One Year Ago I Retired

lanternsI retired at 28 with no 401K, no savings, tons of debt and an idea: Freedom. July 3rd, 2015 was my independence day.

It was the end of a toxic relationship that I had become addicted to.

I walked out of the corporate office vowing to never again return to a place that would attempt to place restrictions on my creativity and time.

It was time to take a risk by jumping into the unknown.

That evening, I went to the beach to pop bottles and celebrate the end, and a new beginning. A couple of friends even gave me a retirement card.

As we popped bottles, fire lanterns rose into the sky from the middle of a group of people. It was a funeral for a 21 year old girl who had overdosed on heroin.

She lost her battle to find herself and end her addiction before it was too late.

And I was just beginning mine.


“The three most harmful addictions are heroin, carbohydrates, and a monthly salary.” -Nassim Taleb

The last paycheck from the company was the biggest paycheck I had ever received. It included the new raise. The numbers begged me to feel quitters remorse.

That summer I got the party out of my system. It was a helluva time.

Today I’m on the brink of yet another transformation. My mentality has shifted dramatically. Rather than thinking, “Where are we going and what are we drinking tonight?” I’m thinking “What can I create, and what can I offer?”

Last year, I quit with the largest checking account balance I’ve ever had. Today, I have lowest checking account balance ever.

Last year I was drinking and living the party life. I drank independence into darkness. My spiritual balance was at an all-time low.

Today, I haven’t had a drop of alcohol in 64 days, and I’m on an equal streak of meditation. I’ve never been more spiritually rich.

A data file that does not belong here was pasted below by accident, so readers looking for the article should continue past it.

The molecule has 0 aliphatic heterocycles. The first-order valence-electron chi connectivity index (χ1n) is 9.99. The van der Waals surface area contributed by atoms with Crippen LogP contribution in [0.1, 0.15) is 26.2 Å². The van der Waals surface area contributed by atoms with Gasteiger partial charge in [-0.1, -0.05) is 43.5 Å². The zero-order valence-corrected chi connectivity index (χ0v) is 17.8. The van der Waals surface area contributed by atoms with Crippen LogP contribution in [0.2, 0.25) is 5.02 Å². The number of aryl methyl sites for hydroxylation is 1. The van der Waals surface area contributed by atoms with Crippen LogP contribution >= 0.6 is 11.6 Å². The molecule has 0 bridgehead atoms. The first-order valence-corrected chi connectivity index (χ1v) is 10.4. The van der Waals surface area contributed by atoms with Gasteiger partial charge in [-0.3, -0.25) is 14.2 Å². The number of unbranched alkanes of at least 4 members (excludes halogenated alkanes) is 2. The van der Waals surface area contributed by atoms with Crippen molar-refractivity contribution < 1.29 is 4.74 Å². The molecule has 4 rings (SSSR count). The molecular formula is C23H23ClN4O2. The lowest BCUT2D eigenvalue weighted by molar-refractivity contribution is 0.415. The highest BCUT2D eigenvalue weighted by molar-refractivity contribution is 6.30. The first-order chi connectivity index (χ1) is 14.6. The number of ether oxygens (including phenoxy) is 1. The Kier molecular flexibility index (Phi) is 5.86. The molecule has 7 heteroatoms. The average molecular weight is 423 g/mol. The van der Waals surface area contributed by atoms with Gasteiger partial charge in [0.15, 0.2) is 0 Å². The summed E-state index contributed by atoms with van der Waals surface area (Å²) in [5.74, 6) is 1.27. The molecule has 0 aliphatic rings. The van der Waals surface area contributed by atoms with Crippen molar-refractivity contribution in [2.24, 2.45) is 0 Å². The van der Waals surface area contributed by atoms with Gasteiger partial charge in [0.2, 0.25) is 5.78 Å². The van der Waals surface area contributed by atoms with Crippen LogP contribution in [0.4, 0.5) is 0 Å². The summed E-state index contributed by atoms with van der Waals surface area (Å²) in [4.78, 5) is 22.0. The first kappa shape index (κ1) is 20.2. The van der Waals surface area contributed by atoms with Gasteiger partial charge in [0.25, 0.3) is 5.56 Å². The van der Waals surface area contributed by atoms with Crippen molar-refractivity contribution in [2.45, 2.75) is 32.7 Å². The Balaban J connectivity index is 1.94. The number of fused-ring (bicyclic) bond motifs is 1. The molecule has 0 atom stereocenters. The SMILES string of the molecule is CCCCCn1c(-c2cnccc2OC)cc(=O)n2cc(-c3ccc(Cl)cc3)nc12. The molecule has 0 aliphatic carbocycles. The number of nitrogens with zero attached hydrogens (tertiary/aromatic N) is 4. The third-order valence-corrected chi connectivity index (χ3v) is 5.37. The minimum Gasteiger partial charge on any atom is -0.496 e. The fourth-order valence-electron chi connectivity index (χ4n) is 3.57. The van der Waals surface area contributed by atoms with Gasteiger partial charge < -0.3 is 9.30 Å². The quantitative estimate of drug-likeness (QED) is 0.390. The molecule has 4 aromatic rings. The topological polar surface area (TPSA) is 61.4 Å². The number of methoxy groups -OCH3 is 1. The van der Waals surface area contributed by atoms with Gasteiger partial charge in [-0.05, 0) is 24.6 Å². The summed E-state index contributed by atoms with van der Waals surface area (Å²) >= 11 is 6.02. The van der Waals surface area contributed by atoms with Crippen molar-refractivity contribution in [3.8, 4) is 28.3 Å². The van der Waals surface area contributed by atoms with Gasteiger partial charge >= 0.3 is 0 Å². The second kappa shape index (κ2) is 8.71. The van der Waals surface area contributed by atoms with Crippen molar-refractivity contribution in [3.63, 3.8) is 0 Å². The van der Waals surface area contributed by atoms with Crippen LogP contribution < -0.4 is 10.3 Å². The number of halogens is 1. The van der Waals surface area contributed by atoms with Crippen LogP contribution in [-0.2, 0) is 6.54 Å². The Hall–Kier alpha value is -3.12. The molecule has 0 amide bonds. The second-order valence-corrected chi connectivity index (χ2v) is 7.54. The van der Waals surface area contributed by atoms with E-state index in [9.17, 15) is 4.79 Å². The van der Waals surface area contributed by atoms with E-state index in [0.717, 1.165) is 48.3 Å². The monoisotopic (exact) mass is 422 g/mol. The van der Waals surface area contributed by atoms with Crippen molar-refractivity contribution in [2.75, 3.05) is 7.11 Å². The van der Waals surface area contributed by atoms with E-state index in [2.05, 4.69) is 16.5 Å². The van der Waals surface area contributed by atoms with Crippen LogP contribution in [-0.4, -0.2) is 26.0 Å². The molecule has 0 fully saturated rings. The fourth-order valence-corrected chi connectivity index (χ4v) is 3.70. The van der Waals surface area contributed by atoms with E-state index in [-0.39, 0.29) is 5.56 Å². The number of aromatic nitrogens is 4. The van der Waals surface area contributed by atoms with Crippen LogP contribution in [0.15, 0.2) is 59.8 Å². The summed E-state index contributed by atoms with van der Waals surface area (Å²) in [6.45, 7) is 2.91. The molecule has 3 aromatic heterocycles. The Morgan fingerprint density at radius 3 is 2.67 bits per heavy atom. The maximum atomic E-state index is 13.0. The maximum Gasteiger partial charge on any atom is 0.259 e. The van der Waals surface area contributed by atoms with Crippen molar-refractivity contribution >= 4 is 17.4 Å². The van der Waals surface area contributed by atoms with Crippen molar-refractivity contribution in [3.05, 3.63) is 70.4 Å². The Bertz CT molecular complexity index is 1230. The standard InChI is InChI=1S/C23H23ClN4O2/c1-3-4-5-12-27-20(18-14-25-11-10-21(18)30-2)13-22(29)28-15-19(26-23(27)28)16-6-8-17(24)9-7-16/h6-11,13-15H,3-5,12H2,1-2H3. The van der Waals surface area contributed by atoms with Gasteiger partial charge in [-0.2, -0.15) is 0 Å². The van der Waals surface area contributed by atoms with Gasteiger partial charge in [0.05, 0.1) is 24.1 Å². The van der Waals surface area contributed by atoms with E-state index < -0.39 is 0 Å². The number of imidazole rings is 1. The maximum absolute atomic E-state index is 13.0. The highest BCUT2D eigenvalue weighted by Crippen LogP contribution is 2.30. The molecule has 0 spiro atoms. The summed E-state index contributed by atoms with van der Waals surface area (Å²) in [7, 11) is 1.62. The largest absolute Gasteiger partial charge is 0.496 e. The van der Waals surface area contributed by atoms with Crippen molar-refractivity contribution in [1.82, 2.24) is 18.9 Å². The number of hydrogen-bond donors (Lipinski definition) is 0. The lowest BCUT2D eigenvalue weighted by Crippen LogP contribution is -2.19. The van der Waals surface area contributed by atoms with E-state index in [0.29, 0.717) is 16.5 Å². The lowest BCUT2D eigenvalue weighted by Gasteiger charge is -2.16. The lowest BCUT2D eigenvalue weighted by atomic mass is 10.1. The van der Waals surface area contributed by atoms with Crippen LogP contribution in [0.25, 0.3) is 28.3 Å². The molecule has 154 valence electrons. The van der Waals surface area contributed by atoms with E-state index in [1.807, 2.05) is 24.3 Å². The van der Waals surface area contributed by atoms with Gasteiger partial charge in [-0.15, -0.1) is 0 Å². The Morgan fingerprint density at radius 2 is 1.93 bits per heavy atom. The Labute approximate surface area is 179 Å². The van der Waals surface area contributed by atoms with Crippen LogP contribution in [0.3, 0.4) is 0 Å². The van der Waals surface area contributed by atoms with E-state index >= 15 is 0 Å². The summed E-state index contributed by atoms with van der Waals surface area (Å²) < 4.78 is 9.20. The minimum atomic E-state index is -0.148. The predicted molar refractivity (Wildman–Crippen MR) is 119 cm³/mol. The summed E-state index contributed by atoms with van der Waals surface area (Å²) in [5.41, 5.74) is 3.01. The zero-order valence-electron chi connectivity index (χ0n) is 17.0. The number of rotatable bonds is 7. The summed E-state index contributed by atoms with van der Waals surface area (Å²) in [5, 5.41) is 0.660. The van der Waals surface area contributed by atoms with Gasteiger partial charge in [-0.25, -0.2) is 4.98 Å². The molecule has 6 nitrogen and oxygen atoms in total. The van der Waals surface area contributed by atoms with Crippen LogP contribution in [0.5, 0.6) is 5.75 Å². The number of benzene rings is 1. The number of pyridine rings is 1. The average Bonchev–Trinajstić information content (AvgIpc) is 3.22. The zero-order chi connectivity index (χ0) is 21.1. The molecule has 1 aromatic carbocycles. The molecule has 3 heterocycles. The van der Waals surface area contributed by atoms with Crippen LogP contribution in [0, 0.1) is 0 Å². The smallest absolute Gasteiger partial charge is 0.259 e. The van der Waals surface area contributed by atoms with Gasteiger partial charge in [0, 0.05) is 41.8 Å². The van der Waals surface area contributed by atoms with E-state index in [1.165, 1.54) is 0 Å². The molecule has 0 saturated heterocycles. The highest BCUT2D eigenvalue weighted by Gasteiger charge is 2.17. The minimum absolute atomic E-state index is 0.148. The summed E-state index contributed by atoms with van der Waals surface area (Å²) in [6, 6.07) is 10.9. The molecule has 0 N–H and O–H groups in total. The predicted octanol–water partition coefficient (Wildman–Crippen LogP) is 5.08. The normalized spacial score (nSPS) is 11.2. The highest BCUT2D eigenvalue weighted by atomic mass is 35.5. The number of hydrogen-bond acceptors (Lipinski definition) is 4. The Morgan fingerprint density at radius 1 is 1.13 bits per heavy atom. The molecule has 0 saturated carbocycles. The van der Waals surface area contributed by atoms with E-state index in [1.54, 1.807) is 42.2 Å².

The hunger to fill myself with external distractions of food, alcohol, dates and flights to foreign lands is largely diminished.

I get my high from deep conversations, helping people through their own challenges, writing, podcasts and building meaningful connections with people that I love.

It was, and is, a difficult path to begin, and to walk. But, not at all is this a sacrifice.


For years I was running away from discontentment. I was running away from relationships and jobs and uncomfortable situations.

Instead of evolving, I was revolving. The spinning had to stop.

It has taken an entire year, and all of my strength, to stop running from myself and happiness.


“While we pursue happiness, we flee from contentment.” ~ Hasidic Proverb

Into the darkness I went, and there I lit a fire.


4 thoughts on “One Year Ago I Retired

  1. Martha Reply

    Create, give, and don’t stop wandering. Happy for you, T. Enjoying your zest and pursuit for the unknown, yet simple pleasures in life from afar still. Keep the good vibes coming. Sincerely, Martha May

  2. Arlene Reply

    Beautifully written. I am confident you will succeed. Follow your passion(s). Listen to that small voice inside. Love yourself as you are, but keep growing, stretching, improving.

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